Edited By Stephen Coleman, Anna Przybylska and Yves Sintomer
Yves Sintomer - Chapter Fourteen. Random Selection, Republican Self-government, and Deliberative Democracy
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Chapter Fourteen. Random Selection, Republican Self-government, and Deliberative Democracy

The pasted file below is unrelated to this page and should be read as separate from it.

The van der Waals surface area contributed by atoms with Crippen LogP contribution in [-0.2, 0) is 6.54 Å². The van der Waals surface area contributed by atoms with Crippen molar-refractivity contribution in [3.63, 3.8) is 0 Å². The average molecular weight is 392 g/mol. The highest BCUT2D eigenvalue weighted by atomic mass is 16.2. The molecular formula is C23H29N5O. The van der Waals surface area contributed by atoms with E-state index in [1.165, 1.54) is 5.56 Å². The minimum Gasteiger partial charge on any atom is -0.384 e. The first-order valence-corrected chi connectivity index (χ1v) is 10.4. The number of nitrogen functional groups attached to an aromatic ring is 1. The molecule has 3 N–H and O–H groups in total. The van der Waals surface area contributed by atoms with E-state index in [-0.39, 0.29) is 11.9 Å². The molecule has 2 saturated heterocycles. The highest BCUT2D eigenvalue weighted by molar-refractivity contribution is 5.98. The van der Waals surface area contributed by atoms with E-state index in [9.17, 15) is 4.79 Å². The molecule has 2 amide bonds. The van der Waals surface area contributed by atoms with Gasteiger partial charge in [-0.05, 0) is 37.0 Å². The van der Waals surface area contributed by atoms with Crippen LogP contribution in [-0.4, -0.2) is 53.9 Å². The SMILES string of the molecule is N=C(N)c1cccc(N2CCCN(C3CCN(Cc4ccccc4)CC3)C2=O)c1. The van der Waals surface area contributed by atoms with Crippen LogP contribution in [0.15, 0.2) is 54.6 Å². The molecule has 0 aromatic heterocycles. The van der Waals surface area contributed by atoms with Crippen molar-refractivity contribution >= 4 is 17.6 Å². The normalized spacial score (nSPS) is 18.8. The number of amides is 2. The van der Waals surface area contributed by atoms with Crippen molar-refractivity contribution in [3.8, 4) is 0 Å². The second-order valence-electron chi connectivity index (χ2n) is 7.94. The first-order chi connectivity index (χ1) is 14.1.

In 1439, the humanist Leonardo Bruni (1370–1444), Chancellor of the Florentine Republic and doubtless the most celebrated European intellectual of his time, published a short treaty in Greek: On the Florentine Constitution.1 Florence was at the height of its splendor and power: during this period, it had seen the invention of perspective in art; it had also witnessed the development of new techniques in textile manufacturing and banking and, most important for our purpose, the rise of civic humanism. In this essay, Bruni positively valued Florence, in an Aristotelian vein, as a mixed constitution. The social composition of its citizenry, he claims, results from two exclusion principles: noble families (the magnates) are excluded from the most important offices (this is the anti-aristocratic principle), and manual workers are excluded from the political life (this is the anti-democratic principle). Three other main elements sustain the democratic dimension: the ideal of liberty (vivere libero, vivere civile, vivere politico) is at the core of its institutions and political system; offices are held for short-term periods, usually two to four months, including the most important of them, the Signoria; those who hold the offices are chosen through random selection (tratta). The executive, the legislative councils, and part of the judiciary are chosen in this manner (Bruni 1996).
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